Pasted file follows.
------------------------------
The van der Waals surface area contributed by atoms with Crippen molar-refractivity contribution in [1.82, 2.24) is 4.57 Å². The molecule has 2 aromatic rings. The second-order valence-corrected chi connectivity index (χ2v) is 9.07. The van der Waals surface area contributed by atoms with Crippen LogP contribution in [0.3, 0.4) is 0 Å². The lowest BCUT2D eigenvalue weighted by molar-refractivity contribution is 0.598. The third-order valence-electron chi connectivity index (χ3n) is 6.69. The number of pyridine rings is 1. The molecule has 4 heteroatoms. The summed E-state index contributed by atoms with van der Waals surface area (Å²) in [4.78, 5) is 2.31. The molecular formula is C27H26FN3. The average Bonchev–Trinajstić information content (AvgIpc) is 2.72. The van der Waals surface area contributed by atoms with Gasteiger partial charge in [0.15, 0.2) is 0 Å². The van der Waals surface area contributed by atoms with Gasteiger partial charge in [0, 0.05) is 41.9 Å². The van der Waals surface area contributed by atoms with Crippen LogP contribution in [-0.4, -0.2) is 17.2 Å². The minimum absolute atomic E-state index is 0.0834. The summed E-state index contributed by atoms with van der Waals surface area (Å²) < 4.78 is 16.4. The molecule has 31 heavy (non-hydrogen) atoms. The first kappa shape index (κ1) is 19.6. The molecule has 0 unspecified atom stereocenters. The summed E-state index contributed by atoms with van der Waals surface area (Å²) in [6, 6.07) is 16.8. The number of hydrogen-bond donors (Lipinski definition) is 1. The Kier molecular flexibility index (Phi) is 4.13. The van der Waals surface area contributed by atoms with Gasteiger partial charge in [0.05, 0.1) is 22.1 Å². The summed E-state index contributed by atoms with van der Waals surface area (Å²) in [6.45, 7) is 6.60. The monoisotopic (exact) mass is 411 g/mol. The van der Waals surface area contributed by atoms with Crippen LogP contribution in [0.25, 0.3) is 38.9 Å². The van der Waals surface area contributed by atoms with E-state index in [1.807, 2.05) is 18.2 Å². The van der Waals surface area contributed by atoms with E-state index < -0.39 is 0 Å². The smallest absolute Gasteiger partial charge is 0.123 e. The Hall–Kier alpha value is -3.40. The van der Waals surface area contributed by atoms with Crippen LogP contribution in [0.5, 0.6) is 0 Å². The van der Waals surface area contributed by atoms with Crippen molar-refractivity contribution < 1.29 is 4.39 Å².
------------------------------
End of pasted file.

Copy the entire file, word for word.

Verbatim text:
The van der Waals surface area contributed by atoms with Crippen molar-refractivity contribution in [1.82, 2.24) is 4.57 Å². The molecule has 2 aromatic rings. The second-order valence-corrected chi connectivity index (χ2v) is 9.07. The van der Waals surface area contributed by atoms with Crippen LogP contribution in [0.3, 0.4) is 0 Å². The lowest BCUT2D eigenvalue weighted by molar-refractivity contribution is 0.598. The third-order valence-electron chi connectivity index (χ3n) is 6.69. The number of pyridine rings is 1. The molecule has 4 heteroatoms. The summed E-state index contributed by atoms with van der Waals surface area (Å²) in [4.78, 5) is 2.31. The molecular formula is C27H26FN3. The average Bonchev–Trinajstić information content (AvgIpc) is 2.72. The van der Waals surface area contributed by atoms with Gasteiger partial charge in [0.15, 0.2) is 0 Å². The van der Waals surface area contributed by atoms with Gasteiger partial charge in [0, 0.05) is 41.9 Å². The van der Waals surface area contributed by atoms with Crippen LogP contribution in [-0.4, -0.2) is 17.2 Å². The minimum absolute atomic E-state index is 0.0834. The summed E-state index contributed by atoms with van der Waals surface area (Å²) < 4.78 is 16.4. The molecule has 31 heavy (non-hydrogen) atoms. The first kappa shape index (κ1) is 19.6. The molecule has 0 unspecified atom stereocenters. The summed E-state index contributed by atoms with van der Waals surface area (Å²) in [6, 6.07) is 16.8. The number of hydrogen-bond donors (Lipinski definition) is 1. The Kier molecular flexibility index (Phi) is 4.13. The van der Waals surface area contributed by atoms with Gasteiger partial charge in [0.05, 0.1) is 22.1 Å². The summed E-state index contributed by atoms with van der Waals surface area (Å²) in [6.45, 7) is 6.60. The monoisotopic (exact) mass is 411 g/mol. The van der Waals surface area contributed by atoms with Crippen LogP contribution in [0.25, 0.3) is 38.9 Å². The van der Waals surface area contributed by atoms with E-state index in [1.807, 2.05) is 18.2 Å². The van der Waals surface area contributed by atoms with E-state index < -0.39 is 0 Å². The smallest absolute Gasteiger partial charge is 0.123 e. The Hall–Kier alpha value is -3.40. The van der Waals surface area contributed by atoms with Crippen LogP contribution in [0.5, 0.6) is 0 Å². The van der Waals surface area contributed by atoms with Crippen molar-refractivity contribution < 1.29 is 4.39 Å².